Through the 1970s IWR conducted a study of the McClellan-Kerr waterway system, which was a large-scale river basin development project on the Arkansas River system. The McClellan-Kerr project had taken nearly 20 years to complete, and the Office of Management and Budget (OMB) believed that its costs would outweigh its benefits. Consequently, OMB and Chief of Engineers Frederick Clarke requested that IWR evaluate the project’s regional economic impact and the accuracy of the original projections.
Led by economist George Antle, the IWR study used an integrated economic input model to evaluate the regional economy with and without the water resources development project. Researchers found the project resulted in about a 10% return on investment, which was higher than initial projections and well-justified in economic terms. The benefits realized, however, were vastly different from those envisioned by the project’s designers. The IWR study determined that benefits from recreation and hydropower were much higher than expected. Recreational use of the reservoir system and the energy crisis of the 1970s changed the economic benefits in a way the project’s earlier proponents could not have predicted.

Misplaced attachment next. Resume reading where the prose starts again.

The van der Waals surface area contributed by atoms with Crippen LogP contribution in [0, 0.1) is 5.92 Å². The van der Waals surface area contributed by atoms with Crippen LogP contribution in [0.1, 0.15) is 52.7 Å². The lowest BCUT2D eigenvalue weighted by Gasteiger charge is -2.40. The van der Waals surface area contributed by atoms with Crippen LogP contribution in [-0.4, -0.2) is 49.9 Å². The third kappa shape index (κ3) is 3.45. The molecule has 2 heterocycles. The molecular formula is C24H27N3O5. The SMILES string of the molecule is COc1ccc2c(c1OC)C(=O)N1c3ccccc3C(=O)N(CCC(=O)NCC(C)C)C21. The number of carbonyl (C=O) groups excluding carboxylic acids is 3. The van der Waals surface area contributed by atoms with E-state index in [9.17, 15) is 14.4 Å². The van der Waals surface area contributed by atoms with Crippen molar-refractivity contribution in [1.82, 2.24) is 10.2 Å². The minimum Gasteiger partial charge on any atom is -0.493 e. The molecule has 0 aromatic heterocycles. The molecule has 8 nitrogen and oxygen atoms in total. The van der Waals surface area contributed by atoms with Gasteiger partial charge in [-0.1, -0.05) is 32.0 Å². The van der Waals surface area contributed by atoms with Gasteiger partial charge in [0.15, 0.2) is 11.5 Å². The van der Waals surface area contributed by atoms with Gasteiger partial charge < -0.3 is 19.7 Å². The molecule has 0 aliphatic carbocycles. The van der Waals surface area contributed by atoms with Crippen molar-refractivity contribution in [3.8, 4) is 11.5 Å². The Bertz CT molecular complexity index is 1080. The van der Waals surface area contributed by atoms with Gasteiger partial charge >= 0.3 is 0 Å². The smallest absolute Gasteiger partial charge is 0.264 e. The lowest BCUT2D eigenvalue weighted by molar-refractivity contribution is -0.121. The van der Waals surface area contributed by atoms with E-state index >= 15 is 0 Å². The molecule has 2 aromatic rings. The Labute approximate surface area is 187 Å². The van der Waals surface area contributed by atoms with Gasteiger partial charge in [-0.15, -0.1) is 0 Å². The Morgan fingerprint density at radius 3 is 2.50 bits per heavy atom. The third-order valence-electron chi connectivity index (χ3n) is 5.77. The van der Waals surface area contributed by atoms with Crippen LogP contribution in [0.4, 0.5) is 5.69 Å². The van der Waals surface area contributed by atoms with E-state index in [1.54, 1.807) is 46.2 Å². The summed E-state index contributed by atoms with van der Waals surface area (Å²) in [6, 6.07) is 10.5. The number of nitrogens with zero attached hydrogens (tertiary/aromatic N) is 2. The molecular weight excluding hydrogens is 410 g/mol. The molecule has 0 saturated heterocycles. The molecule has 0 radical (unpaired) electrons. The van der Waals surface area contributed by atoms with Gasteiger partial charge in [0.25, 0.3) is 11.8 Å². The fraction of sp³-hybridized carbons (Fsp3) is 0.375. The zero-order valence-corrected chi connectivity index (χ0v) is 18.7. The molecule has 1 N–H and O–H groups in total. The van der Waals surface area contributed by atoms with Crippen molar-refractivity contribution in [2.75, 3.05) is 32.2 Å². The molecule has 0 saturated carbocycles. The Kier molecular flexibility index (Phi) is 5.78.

This study helped to validate the efficacy of post-construction analyses for IWR. It examined a range of benefits over a large region, thereby helping IWR and the Corps to understand the actual effects of a large water resources development project. The McClellan-Kerr study also proved that the future defies prediction—a central challenge in any planning endeavor.